Edited by Powerflite 2017-11-29 12:07 PM




(Modified VReg.jpg)



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Powerflite
Posted 2017-12-07 1:04 AM (#553840 - in reply to #529650)
Subject: RE: '57 New Yorker Coupe



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I got most of the bottom end of the motor put together. The new rods look a lot better in there than those massive 426 hemi rods & welded plates on the crank. I almost forgot to include the bushing underneath the rear main cap for the oil pump - mine was missing of course so I had to pull one from another motor until I can purchase a replacement. But good thing I reviewed the assembly first to catch that. I am going to try to use the hotheads windage tray. It wouldn't clear the 426 hemi rods before, but I am hoping that it will clear these new Scat rods. I'll find out soon enough. I hope to get the heads on by the end of the week.



(392w-440Rods.jpg)



(392 Windage.jpg)



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Powerflite
Posted 2017-12-12 1:32 PM (#554167 - in reply to #529650)
Subject: RE: '57 New Yorker Coupe



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I went shopping at the mall and bought these new oil pressure hoses. I decided to purchase enough for all my vehicles. They look to be very well made. I believe the one that's different is for the '58 Dodge or maybe the DeSoto, I'm not sure yet.

http://www.moparmall.com/1957-1958-1959-MoPar-Oil-Gauge-Hose-p/mv-6...

Edited by Powerflite 2017-12-12 1:34 PM




(Oil Pressure Hoses.jpg)



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Powerflite
Posted 2017-12-12 1:47 PM (#554168 - in reply to #529650)
Subject: RE: '57 New Yorker Coupe



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I also got tired of doing a lot of cleanup on a bunch of misc. parts so I gathered them up and had them sandblasted. The exhaust manifolds were part of that bunch. After sandblasting, I painted them with Eastwood's exhaust manifold high-heat paint. Hopefully it lives up to it's reputation for staying on there. First, I tried brushing it on with a sponge brush, but that failed because the sponge just started coming apart very quickly due to a chemical reaction. So I finished them off with a regular bristle brush.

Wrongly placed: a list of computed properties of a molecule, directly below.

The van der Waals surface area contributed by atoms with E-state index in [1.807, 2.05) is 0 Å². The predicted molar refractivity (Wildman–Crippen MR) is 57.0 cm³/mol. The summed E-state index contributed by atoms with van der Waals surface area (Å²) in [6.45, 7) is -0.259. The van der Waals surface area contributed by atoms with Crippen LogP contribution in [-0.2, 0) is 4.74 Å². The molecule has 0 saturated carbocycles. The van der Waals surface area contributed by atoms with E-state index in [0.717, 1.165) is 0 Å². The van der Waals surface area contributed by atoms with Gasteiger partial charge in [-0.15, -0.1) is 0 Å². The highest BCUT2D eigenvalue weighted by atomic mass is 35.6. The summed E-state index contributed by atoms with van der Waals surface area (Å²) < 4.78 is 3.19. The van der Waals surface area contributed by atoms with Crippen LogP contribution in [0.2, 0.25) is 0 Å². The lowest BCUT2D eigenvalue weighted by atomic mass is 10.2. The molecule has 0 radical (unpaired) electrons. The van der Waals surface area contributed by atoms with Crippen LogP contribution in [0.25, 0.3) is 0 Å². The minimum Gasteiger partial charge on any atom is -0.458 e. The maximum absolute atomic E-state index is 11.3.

Edited by Powerflite 2017-12-12 11:19 PM




(Eastwoods Exhaust Paint.jpg)



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56D500boy
Posted 2017-12-12 2:52 PM (#554170 - in reply to #554168)
Subject: RE: '57 New Yorker Coupe



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Looks good Nathan.

Aren't 1533 377 exhaust manifolds for the LC3-300, i.e. 300D?



Edited by 56D500boy 2017-12-12 3:07 PM
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Powerflite
Posted 2017-12-12 4:58 PM (#554181 - in reply to #554170)
Subject: RE: '57 New Yorker Coupe



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Thanks Dave. Not quite. Same casting number, but the 300D manifolds had a clearanced section on them like in this picture. The manifolds I have were used in the large Dodge trucks with Chrysler hemi motors.



(300DManifolds.JPG)



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57burb
Posted 2017-12-13 1:19 PM (#554224 - in reply to #554181)
Subject: RE: '57 New Yorker Coupe



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You may need to cleave off a hunk of those manifolds to fit.

I can tell you with some experience that even with the clearance, things get really tight really fast with the hi-po 300D manifolds in a '57-58 chassis.
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Powerflite
Posted 2017-12-13 1:34 PM (#554226 - in reply to #529650)
Subject: RE: '57 New Yorker Coupe



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When I mocked it up in my '58, it didn't look that bad. The '57 box is bigger in some places and smaller in others so it may be different, but does this look like what you experienced?



(Truck Exhaust & BrakeMC.jpg)



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57burb
Posted 2017-12-13 4:32 PM (#554247 - in reply to #554226)
Subject: RE: '57 New Yorker Coupe



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I want to say my manifolds were somehow "higher" up the head than that (closer to the valve cover) and that's where it got tight. Your manifold seems way down there in the pic.

Also, your steering box is VERY different design than the ones that are in both of my '57 NYers. My box is a much larger casting than what you show there (see pic).

The space between my valve cover and master cylinder is pretty close to what you have though - just about none!

The other area of concern was the pass-side upper control arm clearance to the manifold. Although on mine, it is pretty far away. About an inch.

I just looked in all my mock up photos and I don't have anything that shows this clearance clearly on both sides. I'll be able to get some pictures for you when I get the engine back in the car.